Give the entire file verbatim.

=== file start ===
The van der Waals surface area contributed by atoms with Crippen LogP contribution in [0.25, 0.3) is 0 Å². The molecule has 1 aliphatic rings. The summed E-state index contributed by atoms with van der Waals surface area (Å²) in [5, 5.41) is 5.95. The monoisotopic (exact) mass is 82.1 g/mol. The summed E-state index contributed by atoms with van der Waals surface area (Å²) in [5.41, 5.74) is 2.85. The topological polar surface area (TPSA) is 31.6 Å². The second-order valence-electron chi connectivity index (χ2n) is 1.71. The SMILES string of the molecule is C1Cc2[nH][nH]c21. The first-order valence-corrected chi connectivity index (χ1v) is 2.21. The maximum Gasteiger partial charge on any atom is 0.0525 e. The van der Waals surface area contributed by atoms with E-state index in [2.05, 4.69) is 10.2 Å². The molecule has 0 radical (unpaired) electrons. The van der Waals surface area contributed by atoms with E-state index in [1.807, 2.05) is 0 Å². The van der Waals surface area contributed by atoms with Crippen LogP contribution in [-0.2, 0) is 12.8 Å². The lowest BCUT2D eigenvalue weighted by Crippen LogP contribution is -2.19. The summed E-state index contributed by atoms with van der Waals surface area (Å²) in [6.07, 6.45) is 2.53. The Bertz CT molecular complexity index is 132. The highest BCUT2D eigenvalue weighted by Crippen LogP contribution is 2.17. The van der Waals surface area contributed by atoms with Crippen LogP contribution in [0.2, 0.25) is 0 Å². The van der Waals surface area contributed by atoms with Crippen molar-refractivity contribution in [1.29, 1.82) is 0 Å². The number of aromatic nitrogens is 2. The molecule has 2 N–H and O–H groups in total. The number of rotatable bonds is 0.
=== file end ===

The van der Waals surface area contributed by atoms with Crippen LogP contribution in [0.25, 0.3) is 0 Å². The molecule has 1 aliphatic rings. The summed E-state index contributed by atoms with van der Waals surface area (Å²) in [5, 5.41) is 5.95. The monoisotopic (exact) mass is 82.1 g/mol. The summed E-state index contributed by atoms with van der Waals surface area (Å²) in [5.41, 5.74) is 2.85. The topological polar surface area (TPSA) is 31.6 Å². The second-order valence-electron chi connectivity index (χ2n) is 1.71. The SMILES string of the molecule is C1Cc2[nH][nH]c21. The first-order valence-corrected chi connectivity index (χ1v) is 2.21. The maximum Gasteiger partial charge on any atom is 0.0525 e. The van der Waals surface area contributed by atoms with E-state index in [2.05, 4.69) is 10.2 Å². The molecule has 0 radical (unpaired) electrons. The van der Waals surface area contributed by atoms with E-state index in [1.807, 2.05) is 0 Å². The van der Waals surface area contributed by atoms with Crippen LogP contribution in [-0.2, 0) is 12.8 Å². The lowest BCUT2D eigenvalue weighted by Crippen LogP contribution is -2.19. The summed E-state index contributed by atoms with van der Waals surface area (Å²) in [6.07, 6.45) is 2.53. The Bertz CT molecular complexity index is 132. The highest BCUT2D eigenvalue weighted by Crippen LogP contribution is 2.17. The van der Waals surface area contributed by atoms with Crippen LogP contribution in [0.2, 0.25) is 0 Å². The van der Waals surface area contributed by atoms with Crippen molar-refractivity contribution in [1.29, 1.82) is 0 Å². The number of aromatic nitrogens is 2. The molecule has 2 N–H and O–H groups in total. The number of rotatable bonds is 0.